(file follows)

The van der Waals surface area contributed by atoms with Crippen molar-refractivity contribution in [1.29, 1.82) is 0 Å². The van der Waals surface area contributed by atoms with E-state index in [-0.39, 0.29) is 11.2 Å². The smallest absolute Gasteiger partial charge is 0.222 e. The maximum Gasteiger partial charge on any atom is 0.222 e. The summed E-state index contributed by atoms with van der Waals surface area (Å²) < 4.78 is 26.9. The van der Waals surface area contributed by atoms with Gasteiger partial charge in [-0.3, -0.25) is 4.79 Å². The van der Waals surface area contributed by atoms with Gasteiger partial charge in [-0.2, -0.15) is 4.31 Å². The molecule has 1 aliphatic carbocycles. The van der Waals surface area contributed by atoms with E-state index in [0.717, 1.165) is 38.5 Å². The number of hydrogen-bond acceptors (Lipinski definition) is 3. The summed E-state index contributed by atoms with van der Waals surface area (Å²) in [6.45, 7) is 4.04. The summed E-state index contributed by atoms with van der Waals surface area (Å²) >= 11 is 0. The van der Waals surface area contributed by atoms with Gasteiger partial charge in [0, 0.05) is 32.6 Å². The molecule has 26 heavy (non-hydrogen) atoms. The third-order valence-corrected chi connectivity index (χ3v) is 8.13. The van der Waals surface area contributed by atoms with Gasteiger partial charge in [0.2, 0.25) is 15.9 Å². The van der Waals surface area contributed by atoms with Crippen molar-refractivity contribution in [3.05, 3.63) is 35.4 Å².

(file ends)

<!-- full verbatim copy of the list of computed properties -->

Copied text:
The van der Waals surface area contributed by atoms with Crippen molar-refractivity contribution in [1.29, 1.82) is 0 Å². The van der Waals surface area contributed by atoms with E-state index in [-0.39, 0.29) is 11.2 Å². The smallest absolute Gasteiger partial charge is 0.222 e. The maximum Gasteiger partial charge on any atom is 0.222 e. The summed E-state index contributed by atoms with van der Waals surface area (Å²) < 4.78 is 26.9. The van der Waals surface area contributed by atoms with Gasteiger partial charge in [-0.3, -0.25) is 4.79 Å². The van der Waals surface area contributed by atoms with Gasteiger partial charge in [-0.2, -0.15) is 4.31 Å². The molecule has 1 aliphatic carbocycles. The van der Waals surface area contributed by atoms with E-state index in [0.717, 1.165) is 38.5 Å². The number of hydrogen-bond acceptors (Lipinski definition) is 3. The summed E-state index contributed by atoms with van der Waals surface area (Å²) in [6.45, 7) is 4.04. The summed E-state index contributed by atoms with van der Waals surface area (Å²) >= 11 is 0. The van der Waals surface area contributed by atoms with Gasteiger partial charge in [0, 0.05) is 32.6 Å². The molecule has 26 heavy (non-hydrogen) atoms. The third-order valence-corrected chi connectivity index (χ3v) is 8.13. The van der Waals surface area contributed by atoms with Gasteiger partial charge in [0.2, 0.25) is 15.9 Å². The van der Waals surface area contributed by atoms with Crippen molar-refractivity contribution in [3.05, 3.63) is 35.4 Å².